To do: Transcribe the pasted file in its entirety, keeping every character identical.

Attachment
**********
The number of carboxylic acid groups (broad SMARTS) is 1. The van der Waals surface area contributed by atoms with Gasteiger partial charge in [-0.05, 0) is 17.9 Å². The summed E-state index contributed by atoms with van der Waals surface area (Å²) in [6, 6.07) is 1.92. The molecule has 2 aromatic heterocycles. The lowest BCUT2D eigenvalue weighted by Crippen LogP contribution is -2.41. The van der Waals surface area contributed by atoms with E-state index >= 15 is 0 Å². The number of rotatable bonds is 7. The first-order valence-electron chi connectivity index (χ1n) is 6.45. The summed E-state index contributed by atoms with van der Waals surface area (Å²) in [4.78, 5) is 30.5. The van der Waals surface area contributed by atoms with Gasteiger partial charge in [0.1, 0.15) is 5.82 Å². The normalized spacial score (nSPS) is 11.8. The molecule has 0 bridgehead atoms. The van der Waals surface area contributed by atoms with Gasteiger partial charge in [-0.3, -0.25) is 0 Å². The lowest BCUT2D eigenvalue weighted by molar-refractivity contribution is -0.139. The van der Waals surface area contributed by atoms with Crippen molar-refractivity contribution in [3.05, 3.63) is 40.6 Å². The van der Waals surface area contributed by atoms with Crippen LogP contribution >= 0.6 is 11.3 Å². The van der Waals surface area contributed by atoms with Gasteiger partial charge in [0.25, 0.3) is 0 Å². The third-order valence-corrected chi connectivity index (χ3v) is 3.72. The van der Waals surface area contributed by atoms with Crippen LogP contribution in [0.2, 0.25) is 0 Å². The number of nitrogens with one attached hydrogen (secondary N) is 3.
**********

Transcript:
The number of carboxylic acid groups (broad SMARTS) is 1. The van der Waals surface area contributed by atoms with Gasteiger partial charge in [-0.05, 0) is 17.9 Å². The summed E-state index contributed by atoms with van der Waals surface area (Å²) in [6, 6.07) is 1.92. The molecule has 2 aromatic heterocycles. The lowest BCUT2D eigenvalue weighted by Crippen LogP contribution is -2.41. The van der Waals surface area contributed by atoms with E-state index >= 15 is 0 Å². The number of rotatable bonds is 7. The first-order valence-electron chi connectivity index (χ1n) is 6.45. The summed E-state index contributed by atoms with van der Waals surface area (Å²) in [4.78, 5) is 30.5. The van der Waals surface area contributed by atoms with Gasteiger partial charge in [0.1, 0.15) is 5.82 Å². The normalized spacial score (nSPS) is 11.8. The molecule has 0 bridgehead atoms. The van der Waals surface area contributed by atoms with Gasteiger partial charge in [-0.3, -0.25) is 0 Å². The lowest BCUT2D eigenvalue weighted by molar-refractivity contribution is -0.139. The van der Waals surface area contributed by atoms with Crippen molar-refractivity contribution in [3.05, 3.63) is 40.6 Å². The van der Waals surface area contributed by atoms with Crippen LogP contribution >= 0.6 is 11.3 Å². The van der Waals surface area contributed by atoms with Gasteiger partial charge in [0.25, 0.3) is 0 Å². The third-order valence-corrected chi connectivity index (χ3v) is 3.72. The van der Waals surface area contributed by atoms with Crippen LogP contribution in [0.2, 0.25) is 0 Å². The number of nitrogens with one attached hydrogen (secondary N) is 3.